Chow Town

Missouri cheeses do well at national competition

A wedge of Brabander
A wedge of Brabander Special to The Kansas City Star

There has been a lot of cheese news this month. Some good, some bad and all delicious … when it comes to the cheese, at least.

There are few things you need to know if you are into fermented milk products.

Missouri cheesemakers recently won awards at the American Cheese Society competition.

Second Place, Flory’s Truckle, Homestead Creamery, Jamesport, Mo. (Cheddar Wrapped in Cloth, Linen — Aged over 12 months — All Milks)

Third Place, Only Ewe Blueberry Rosemary Yogurt, Green Dirt Farm, Weston. (Yogurt and Cultured Products with Flavor Added)

Third Place, Only Ewe Maple Yogurt, Green Dirt Farm, Weston. (Yogurt and Cultured Products with Flavor Added)

Third Place, Bloomsdale, Baetje Farms, Bloomsdale. (Goat’s Milk Cheese Aged 31 to 60 Days)

Third Place, Marinated Feta, Baetje Farms, Bloomsdale. (Cheeses Marinated in Liquids and Ingredients — Made From Goat’s Milk)

Second Place, Franklin Island Feta, Goatsbeard Farm, Harrisburg. (Feta — Made From Goat’s Milk)

Support these local Missouri producers.

No Rush Creek Reserve for you

We recently got word that one of the most celebrated American cheeses is not going to be made this year. The culprit? Uncertainties about regulations that many have been saying will change soon.

Rush Creek Reserve is a washed-rind cheese wrapped in a belt of wood. As it ages, the cheese becomes runnier and creamier.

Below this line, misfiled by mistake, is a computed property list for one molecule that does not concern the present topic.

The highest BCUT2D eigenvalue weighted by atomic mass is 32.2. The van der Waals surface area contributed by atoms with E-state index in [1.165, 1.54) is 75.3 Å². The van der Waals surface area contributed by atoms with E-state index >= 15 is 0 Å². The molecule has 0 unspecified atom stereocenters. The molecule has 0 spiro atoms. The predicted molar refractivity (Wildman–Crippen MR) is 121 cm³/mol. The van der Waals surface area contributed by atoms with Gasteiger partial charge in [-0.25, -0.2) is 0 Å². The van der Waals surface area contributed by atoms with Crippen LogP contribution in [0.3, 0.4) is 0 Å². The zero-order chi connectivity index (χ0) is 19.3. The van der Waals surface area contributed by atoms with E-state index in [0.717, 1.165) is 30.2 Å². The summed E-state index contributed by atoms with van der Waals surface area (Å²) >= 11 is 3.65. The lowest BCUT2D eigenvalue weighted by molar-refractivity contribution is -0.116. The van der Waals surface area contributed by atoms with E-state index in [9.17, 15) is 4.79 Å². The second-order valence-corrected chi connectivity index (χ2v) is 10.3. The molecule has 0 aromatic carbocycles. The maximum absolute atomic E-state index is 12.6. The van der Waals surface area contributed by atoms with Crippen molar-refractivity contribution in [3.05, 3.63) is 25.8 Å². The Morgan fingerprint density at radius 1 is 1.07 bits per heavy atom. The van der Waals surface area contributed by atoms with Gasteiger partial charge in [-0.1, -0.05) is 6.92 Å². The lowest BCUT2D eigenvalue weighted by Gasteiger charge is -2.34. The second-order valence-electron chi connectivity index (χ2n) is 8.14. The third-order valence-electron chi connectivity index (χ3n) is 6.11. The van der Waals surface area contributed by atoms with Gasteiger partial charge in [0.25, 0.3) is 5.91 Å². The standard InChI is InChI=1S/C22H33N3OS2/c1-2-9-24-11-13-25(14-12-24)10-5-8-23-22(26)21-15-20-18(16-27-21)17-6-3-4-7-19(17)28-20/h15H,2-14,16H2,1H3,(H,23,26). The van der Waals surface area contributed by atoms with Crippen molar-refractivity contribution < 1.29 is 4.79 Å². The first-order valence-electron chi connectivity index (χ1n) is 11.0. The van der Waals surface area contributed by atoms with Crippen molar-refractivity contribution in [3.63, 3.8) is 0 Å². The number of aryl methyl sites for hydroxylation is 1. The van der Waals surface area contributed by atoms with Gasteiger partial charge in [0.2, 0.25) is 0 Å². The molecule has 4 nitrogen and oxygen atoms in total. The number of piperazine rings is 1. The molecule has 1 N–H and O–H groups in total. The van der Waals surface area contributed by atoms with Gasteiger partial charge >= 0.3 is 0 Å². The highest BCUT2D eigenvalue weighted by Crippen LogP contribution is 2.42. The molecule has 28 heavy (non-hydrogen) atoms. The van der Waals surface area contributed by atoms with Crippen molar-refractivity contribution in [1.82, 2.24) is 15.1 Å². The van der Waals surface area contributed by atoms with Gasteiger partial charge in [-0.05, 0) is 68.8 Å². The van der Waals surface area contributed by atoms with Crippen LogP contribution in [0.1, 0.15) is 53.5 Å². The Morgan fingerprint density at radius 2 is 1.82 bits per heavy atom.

The rumors about eminent changes to the 60-day rule by the FDA have made Uplands Cheese, the makers of Rush Creek Reserve, pull the plug for the year.

Rush Creek is made with raw milk, and the 60-day rule allows that cheeses can be made with raw milk as long as they are aged longer than 60 days.

With this long-standing FDA rule in question, Uplands does not want to start production and then have the FDA change the rule or even ban raw-milk cheese altogether, leaving Uplands with cheese it can’t sell.

The current climate of regulatory uncertainty is not good for artisanal cheesemakers and it is not good for artisanal cheese lovers, either.

Brabander Goat Gouda

If you’re into Gouda and you like goat’s milk you need to try Brabander from l’Amuse. This smooth and dense Gouda packs a lot of favor. Made in North Brabant a southern province of the Netherlands, Brabander is made with the milk of Saanen Goats from local herds.

The best cheeses are then selected to be aged underneath the l’Amuse cheese shop northwest of Amsterdam. They age the wheels at higher-than-normal temperatures, giving the cheeses deeper and more complex flavors then your average Gouda. The cheeses are aged for six to nine months in these conditions.

Underneath the snow-white coating of wax you find the paste of the cheese to be the same stark white. The flavor is sweet and nutty with a finish of caramel. Still there is just enough salt to balance out the sweet milky flavor.

We are featuring Brabander at The Better Cheddar, so come see us for a taste.

Lincoln Broadbooks loves cheese. He is one of the first cheesemongers in the United States and Canada to become an American Cheese Society Certified Cheese Professional. He is the manager and buyer for The Better Cheddar in Prairie Village. You can find him on Twitter @LincolnBbooks and on Instagram @lincycheese.